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How adult penguins fish and the body condition of their chicks are directly linked to local fish abundance, and could potentially inform fishery management, a new study has found.
The researchers studied an endangered African penguin colony during a rare three-year closure of commercial fisheries around Robben Island, South Africa, and their findings are published today in the Journal of Applied Ecology.
Fishing - Drivers - Biodiversity - Loss - Ocean
Fishing is often considered to be one of the biggest drivers of biodiversity loss in the ocean. It is so widespread that we lack an understanding of the 'natural' relationships between marine predators and their prey, and thus the extent to which predators are disrupted by competition from fisheries.
This is a critical knowledge gap since many marine predators such as penguins are considered indicator species: a species whose success indicates the condition of their habitat.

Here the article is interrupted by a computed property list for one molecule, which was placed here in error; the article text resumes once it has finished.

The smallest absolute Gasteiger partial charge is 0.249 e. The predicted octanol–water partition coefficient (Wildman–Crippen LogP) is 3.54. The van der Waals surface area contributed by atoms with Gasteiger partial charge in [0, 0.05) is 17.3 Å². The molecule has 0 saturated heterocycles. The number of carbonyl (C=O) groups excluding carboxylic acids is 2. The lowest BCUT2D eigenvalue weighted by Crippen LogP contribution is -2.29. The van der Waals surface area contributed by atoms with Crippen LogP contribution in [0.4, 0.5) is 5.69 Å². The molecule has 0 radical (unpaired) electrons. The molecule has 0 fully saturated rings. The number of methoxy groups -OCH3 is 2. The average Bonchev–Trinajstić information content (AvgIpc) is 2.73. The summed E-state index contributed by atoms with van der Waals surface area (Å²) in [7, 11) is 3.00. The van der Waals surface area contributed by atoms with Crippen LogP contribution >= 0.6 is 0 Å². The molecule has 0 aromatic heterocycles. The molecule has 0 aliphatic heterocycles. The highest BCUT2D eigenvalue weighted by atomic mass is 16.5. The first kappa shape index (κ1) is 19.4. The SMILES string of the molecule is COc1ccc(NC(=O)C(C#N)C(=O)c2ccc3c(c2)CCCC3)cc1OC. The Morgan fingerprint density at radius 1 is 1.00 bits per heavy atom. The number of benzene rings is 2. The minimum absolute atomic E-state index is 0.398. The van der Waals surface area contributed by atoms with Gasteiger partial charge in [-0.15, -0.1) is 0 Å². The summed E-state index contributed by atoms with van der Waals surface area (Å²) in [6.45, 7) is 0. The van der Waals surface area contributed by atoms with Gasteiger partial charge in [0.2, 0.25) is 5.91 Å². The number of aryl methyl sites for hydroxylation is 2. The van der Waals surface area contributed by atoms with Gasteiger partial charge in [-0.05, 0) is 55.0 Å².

Dr - Kate - Campbell - Research - University
Dr. Kate Campbell, who led the research at the University of Cape Town as part of her Ph.D. project, said: "Understanding how African penguins forage to feed their chicks in their variable marine environment can help us identify conservation measures for these endangered populations."
"A three-year commercial fisheries closure around Robben Island, South Africa created a unique opportunity to study how African penguins directly respond to natural changes in local abundance of their prey—anchovies and sardines", she added.
Researchers - Fluctuations - Populations - Years - Fisheries
The researchers estimated fluctuations in prey fish populations over three years within the fisheries closure zone (20km radius around Robben Island) using 12 hydro-acoustic surveys, which detect the presence of anchovies and sardines by bouncing sound waves off their swim bladders (gas-filled organs).
Over the same time period researchers used GPS-temperature-depth loggers to monitor adult penguins' fishing behaviours for one trip to sea per breeding season. At the...
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